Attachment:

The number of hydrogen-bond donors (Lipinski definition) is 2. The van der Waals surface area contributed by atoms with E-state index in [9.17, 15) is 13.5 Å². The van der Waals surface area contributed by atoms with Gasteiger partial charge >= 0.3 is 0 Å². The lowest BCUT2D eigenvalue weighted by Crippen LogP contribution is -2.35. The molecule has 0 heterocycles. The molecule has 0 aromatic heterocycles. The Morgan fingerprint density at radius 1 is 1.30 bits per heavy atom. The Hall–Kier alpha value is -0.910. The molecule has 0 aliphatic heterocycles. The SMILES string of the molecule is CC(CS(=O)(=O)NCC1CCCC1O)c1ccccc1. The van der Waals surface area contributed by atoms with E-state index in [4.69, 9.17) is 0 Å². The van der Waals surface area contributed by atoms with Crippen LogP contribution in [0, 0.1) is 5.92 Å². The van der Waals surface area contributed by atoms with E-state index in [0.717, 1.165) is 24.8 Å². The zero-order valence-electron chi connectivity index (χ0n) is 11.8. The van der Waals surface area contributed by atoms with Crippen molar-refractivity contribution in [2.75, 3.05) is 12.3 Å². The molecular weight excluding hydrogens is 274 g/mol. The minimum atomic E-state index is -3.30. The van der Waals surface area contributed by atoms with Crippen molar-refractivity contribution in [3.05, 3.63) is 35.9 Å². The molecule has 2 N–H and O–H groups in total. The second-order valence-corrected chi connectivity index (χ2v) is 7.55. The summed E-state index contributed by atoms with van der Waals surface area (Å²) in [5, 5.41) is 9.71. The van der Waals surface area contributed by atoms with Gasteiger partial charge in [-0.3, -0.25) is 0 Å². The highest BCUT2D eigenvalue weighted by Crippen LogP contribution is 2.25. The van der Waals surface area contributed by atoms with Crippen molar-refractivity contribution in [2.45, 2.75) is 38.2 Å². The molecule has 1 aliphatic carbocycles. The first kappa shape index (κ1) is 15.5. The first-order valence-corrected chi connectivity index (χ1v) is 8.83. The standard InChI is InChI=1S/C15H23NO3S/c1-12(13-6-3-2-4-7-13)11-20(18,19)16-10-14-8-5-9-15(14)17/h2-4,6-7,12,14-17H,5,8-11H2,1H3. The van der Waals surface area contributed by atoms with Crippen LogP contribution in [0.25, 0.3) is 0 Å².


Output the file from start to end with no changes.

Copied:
The number of hydrogen-bond donors (Lipinski definition) is 2. The van der Waals surface area contributed by atoms with E-state index in [9.17, 15) is 13.5 Å². The van der Waals surface area contributed by atoms with Gasteiger partial charge >= 0.3 is 0 Å². The lowest BCUT2D eigenvalue weighted by Crippen LogP contribution is -2.35. The molecule has 0 heterocycles. The molecule has 0 aromatic heterocycles. The Morgan fingerprint density at radius 1 is 1.30 bits per heavy atom. The Hall–Kier alpha value is -0.910. The molecule has 0 aliphatic heterocycles. The SMILES string of the molecule is CC(CS(=O)(=O)NCC1CCCC1O)c1ccccc1. The van der Waals surface area contributed by atoms with E-state index in [4.69, 9.17) is 0 Å². The van der Waals surface area contributed by atoms with Crippen LogP contribution in [0, 0.1) is 5.92 Å². The van der Waals surface area contributed by atoms with E-state index in [0.717, 1.165) is 24.8 Å². The zero-order valence-electron chi connectivity index (χ0n) is 11.8. The van der Waals surface area contributed by atoms with Crippen molar-refractivity contribution in [2.75, 3.05) is 12.3 Å². The molecular weight excluding hydrogens is 274 g/mol. The minimum atomic E-state index is -3.30. The van der Waals surface area contributed by atoms with Crippen molar-refractivity contribution in [3.05, 3.63) is 35.9 Å². The molecule has 2 N–H and O–H groups in total. The second-order valence-corrected chi connectivity index (χ2v) is 7.55. The summed E-state index contributed by atoms with van der Waals surface area (Å²) in [5, 5.41) is 9.71. The van der Waals surface area contributed by atoms with Gasteiger partial charge in [-0.3, -0.25) is 0 Å². The highest BCUT2D eigenvalue weighted by Crippen LogP contribution is 2.25. The van der Waals surface area contributed by atoms with Crippen molar-refractivity contribution in [2.45, 2.75) is 38.2 Å². The molecule has 1 aliphatic carbocycles. The first kappa shape index (κ1) is 15.5. The first-order valence-corrected chi connectivity index (χ1v) is 8.83. The standard InChI is InChI=1S/C15H23NO3S/c1-12(13-6-3-2-4-7-13)11-20(18,19)16-10-14-8-5-9-15(14)17/h2-4,6-7,12,14-17H,5,8-11H2,1H3. The van der Waals surface area contributed by atoms with Crippen LogP contribution in [0.25, 0.3) is 0 Å².